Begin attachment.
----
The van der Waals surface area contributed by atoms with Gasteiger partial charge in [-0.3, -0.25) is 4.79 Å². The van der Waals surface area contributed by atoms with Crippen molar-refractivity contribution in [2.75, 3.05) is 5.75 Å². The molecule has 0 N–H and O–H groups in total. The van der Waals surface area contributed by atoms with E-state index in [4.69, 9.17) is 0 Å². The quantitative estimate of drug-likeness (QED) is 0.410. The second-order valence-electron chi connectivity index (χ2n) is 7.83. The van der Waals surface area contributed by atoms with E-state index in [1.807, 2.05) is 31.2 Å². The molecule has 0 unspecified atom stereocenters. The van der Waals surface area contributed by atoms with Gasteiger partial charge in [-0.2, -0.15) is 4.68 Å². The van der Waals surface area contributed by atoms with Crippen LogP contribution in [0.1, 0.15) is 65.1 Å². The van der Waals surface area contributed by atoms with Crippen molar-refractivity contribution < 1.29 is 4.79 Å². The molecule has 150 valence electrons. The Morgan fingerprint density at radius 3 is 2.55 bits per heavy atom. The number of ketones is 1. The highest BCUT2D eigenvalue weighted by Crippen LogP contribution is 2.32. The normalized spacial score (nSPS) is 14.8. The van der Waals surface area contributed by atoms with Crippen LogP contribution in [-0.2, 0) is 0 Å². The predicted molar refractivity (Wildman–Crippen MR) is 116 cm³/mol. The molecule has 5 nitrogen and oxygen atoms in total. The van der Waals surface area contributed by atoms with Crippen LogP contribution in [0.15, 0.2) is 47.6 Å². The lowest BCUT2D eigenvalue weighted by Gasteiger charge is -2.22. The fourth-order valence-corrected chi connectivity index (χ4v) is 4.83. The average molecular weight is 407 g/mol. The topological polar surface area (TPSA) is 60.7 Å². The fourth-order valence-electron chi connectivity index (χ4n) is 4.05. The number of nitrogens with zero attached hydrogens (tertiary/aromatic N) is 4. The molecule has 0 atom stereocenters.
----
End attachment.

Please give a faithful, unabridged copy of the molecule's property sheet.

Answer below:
The van der Waals surface area contributed by atoms with Gasteiger partial charge in [-0.3, -0.25) is 4.79 Å². The van der Waals surface area contributed by atoms with Crippen molar-refractivity contribution in [2.75, 3.05) is 5.75 Å². The molecule has 0 N–H and O–H groups in total. The van der Waals surface area contributed by atoms with E-state index in [4.69, 9.17) is 0 Å². The quantitative estimate of drug-likeness (QED) is 0.410. The second-order valence-electron chi connectivity index (χ2n) is 7.83. The van der Waals surface area contributed by atoms with E-state index in [1.807, 2.05) is 31.2 Å². The molecule has 0 unspecified atom stereocenters. The van der Waals surface area contributed by atoms with Gasteiger partial charge in [-0.2, -0.15) is 4.68 Å². The van der Waals surface area contributed by atoms with Crippen LogP contribution in [0.1, 0.15) is 65.1 Å². The van der Waals surface area contributed by atoms with Crippen molar-refractivity contribution < 1.29 is 4.79 Å². The molecule has 150 valence electrons. The Morgan fingerprint density at radius 3 is 2.55 bits per heavy atom. The number of ketones is 1. The highest BCUT2D eigenvalue weighted by Crippen LogP contribution is 2.32. The normalized spacial score (nSPS) is 14.8. The van der Waals surface area contributed by atoms with Crippen LogP contribution in [-0.2, 0) is 0 Å². The predicted molar refractivity (Wildman–Crippen MR) is 116 cm³/mol. The molecule has 5 nitrogen and oxygen atoms in total. The van der Waals surface area contributed by atoms with Crippen LogP contribution in [0.15, 0.2) is 47.6 Å². The lowest BCUT2D eigenvalue weighted by Gasteiger charge is -2.22. The fourth-order valence-corrected chi connectivity index (χ4v) is 4.83. The average molecular weight is 407 g/mol. The topological polar surface area (TPSA) is 60.7 Å². The fourth-order valence-electron chi connectivity index (χ4n) is 4.05. The number of nitrogens with zero attached hydrogens (tertiary/aromatic N) is 4. The molecule has 0 atom stereocenters.